More about Muybridge at The Horse Hospital


Marek Pytel has been very active in Muybridge-related activities these past couple of years, animating zoopraxiscope discs and animal locomotion plates with great technical skill, combined with real insight into what Muybridge was doing. Now Marek’s initiative in staging the exhibition Muybridge’s Revolver provides an opportunity not only to view original plates from Animal Locomotion, rather than reproductions in books and on the web, but also perhaps to take the opportunity to buy one if you can’t bear to leave without it. Taking advantage of a tranche of plates recently made available by a collector, Marek has adorned the walls of The Horse Hospital – what venue could be more appropriate? – with a great selection, some of which are for sale. There are yet more being offered in the exhibition’s catalogue, which can be seen at the exhibition.

The revolver is of course the Smith and Wesson that Muybridge used to shoot dead his wife’s lover, Harry Larkyns, and a replica of a similar pistol together with a portrait of the old photographer form the exhibition’s centrepiece.

I was very pleased to be asked to lead a discussion in the exhibition space last week, with a small (but beautifully formed) group of participants. The Horse Hospital is very close to Russell Square tube station, and worth a visit just to see the interesting space. But there’s much more than that….

27th Sept 7:30pm FREE: Screening of Thom Andersen’s Eadweard Muybridge Zoopraxographer.

On the evening of 2nd October: Live performance from sound archeologist Aleksander Kolkowski accompanied by Marek Pytel’s film Eadweard Muybridge (£7.50).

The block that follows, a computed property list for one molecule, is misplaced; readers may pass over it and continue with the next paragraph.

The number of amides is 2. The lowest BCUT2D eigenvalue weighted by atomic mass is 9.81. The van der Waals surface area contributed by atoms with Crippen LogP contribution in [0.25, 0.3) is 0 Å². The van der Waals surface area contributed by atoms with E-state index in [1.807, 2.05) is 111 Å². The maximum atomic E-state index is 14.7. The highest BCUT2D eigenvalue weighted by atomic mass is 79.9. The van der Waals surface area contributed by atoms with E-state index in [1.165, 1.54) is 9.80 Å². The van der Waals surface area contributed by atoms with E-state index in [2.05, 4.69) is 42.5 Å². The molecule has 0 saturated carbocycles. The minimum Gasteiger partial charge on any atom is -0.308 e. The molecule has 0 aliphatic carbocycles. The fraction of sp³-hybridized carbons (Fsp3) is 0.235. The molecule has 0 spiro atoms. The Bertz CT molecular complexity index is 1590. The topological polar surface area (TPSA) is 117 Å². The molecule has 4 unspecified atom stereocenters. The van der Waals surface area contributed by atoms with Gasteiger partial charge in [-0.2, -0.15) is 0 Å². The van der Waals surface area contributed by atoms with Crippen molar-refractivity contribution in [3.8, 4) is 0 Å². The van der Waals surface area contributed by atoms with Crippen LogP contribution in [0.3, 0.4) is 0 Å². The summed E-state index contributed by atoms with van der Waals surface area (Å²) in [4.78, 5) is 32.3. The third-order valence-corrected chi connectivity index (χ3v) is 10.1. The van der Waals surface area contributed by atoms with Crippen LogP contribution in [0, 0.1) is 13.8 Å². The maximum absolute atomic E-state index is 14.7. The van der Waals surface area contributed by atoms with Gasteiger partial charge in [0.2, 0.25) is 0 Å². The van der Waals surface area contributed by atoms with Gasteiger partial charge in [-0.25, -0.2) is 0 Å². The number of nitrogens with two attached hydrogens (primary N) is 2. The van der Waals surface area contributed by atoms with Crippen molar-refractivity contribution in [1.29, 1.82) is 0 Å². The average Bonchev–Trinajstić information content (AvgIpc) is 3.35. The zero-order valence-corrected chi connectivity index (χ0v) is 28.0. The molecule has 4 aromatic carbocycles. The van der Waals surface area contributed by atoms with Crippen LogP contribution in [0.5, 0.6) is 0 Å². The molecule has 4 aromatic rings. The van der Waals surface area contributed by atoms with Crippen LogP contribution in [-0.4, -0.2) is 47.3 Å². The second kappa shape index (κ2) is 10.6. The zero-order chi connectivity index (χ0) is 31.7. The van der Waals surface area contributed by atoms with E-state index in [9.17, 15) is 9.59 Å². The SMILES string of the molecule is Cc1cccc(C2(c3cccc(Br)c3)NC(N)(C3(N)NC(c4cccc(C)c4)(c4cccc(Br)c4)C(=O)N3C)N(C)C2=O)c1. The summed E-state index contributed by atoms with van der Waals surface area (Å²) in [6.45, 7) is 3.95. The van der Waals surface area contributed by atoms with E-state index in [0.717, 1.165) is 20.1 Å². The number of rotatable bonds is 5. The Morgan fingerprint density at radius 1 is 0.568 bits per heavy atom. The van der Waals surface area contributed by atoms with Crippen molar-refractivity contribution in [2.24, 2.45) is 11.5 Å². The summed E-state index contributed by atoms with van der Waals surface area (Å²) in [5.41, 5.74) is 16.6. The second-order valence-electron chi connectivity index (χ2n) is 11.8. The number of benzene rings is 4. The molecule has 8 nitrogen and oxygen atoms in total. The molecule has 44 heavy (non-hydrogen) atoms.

2 Herbrand Street, Bloomsbury, WC1N 1HX

http://www.thehorsehospital.com/

Posted here by Stephen Herbert

Muybridge’s Revolver

Muybridge’s Revolver at London’s Horse Hospital is a rare opportunity to re-examine Eadweard Muybridge’s Animal Locomotion in an “Author’s Edition” accompanied by a selection of projected animations taken from original plates, culminating on the 2nd October with a live performance finale installation to Muybridge’s moving images from sound archeologist Aleksander Kolkowski of the Recording Angels, accompanied by Marek Pytel’s film Eadweard Muybridge premiered in 2010 at the British Library.

Also rare screenings of Thom Andersen’s Eadweard Muybridge Zoopraxographer (1974) on the 27th September, and a discussion evening on the 14th with renowned Muybridge and pre-cinema chronophotographic specialist Stephen Herbert.

A selection of original Animal Locomotion plates on exhibition will be offered, framed, for purchase and a further 60 original plates, also framed, for sale by prospectus.

THE HORSE HOSPITAL, COLONNADE, BLOOMSBURY, LONDON WC1N 1JD
SEPTEMBER 10th – OCTOBER 2nd
Tel: 0207 833 3644

Muybridge in Three Movements

Films and New Dance in San Francisco…… (Thursday, 26 May)


Muybridge in Three Movements  

Catherine Galasso, choreographer/director
Steve Polta, artistic director/archivist, San Francisco Cinematheque
Rebecca Solnit, author

Phyllis Wattis Theater
7:00 p.m.
Mark Wilson, Motion Studies, 1995, 4 min., 16mm
Hollis Frampton, INGENIVM NOBIS IPSA PVELLA FECIT, 1974, 15 min. excerpt, 16mm
Ken Jacobs, Le Prince: Leeds Bridge 1888, 2005, 6 min., video
Bruce Conner, BREAKAWAY, 1966, 5 min., 16mm

In conjunction with the exhibition Helios: Eadweard Muybridge in a Time of Change, we present an evening of Muybridge-inspired dance choreographed and directed by Catherine Galasso; Muybridge-inspired short films chosen by San Francisco Cinematheque’s Steve Polta; and a Muybridge-driven conversation on cinematic space and time led by author Rebecca Solnit.

Source: http://www.sfmoma.org/events/1886#ixzz1NXeYJmx8
San Francisco Museum of Modern Art

http://www.sfmoma.org/events/1886#ixzz1NUa2KpZZ

Posted here by Stephen Herbert

Walking + Falling

Eadweard Muybridge, Plate from Animal Locomotion, 1887, collotype. Private Collection, Vancouver


Muybridge’s photographs have featured in several recent exhibitions, including one that’s just opened in Vancouver, Canada. The website of Vancouver Art Gallery has the details.